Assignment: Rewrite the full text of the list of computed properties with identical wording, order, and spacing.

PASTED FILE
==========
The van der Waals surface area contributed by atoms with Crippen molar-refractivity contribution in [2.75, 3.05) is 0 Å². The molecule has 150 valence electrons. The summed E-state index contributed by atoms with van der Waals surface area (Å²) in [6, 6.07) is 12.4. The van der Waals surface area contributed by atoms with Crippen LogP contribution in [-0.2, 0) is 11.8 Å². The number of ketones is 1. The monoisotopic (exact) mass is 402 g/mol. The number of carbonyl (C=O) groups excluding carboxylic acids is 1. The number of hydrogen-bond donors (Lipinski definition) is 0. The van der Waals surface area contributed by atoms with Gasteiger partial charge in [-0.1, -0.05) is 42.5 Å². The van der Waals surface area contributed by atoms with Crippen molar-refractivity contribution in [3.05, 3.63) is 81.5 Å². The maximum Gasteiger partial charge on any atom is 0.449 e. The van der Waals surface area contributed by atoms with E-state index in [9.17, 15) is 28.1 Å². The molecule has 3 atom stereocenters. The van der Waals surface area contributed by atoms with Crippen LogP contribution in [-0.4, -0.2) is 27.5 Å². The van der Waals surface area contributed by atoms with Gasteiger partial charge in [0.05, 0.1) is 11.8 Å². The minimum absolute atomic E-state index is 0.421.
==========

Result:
The van der Waals surface area contributed by atoms with Crippen molar-refractivity contribution in [2.75, 3.05) is 0 Å². The molecule has 150 valence electrons. The summed E-state index contributed by atoms with van der Waals surface area (Å²) in [6, 6.07) is 12.4. The van der Waals surface area contributed by atoms with Crippen LogP contribution in [-0.2, 0) is 11.8 Å². The number of ketones is 1. The monoisotopic (exact) mass is 402 g/mol. The number of carbonyl (C=O) groups excluding carboxylic acids is 1. The number of hydrogen-bond donors (Lipinski definition) is 0. The van der Waals surface area contributed by atoms with Gasteiger partial charge in [-0.1, -0.05) is 42.5 Å². The van der Waals surface area contributed by atoms with Crippen molar-refractivity contribution in [3.05, 3.63) is 81.5 Å². The maximum Gasteiger partial charge on any atom is 0.449 e. The van der Waals surface area contributed by atoms with E-state index in [9.17, 15) is 28.1 Å². The molecule has 3 atom stereocenters. The van der Waals surface area contributed by atoms with Crippen LogP contribution in [-0.4, -0.2) is 27.5 Å². The van der Waals surface area contributed by atoms with Gasteiger partial charge in [0.05, 0.1) is 11.8 Å². The minimum absolute atomic E-state index is 0.421.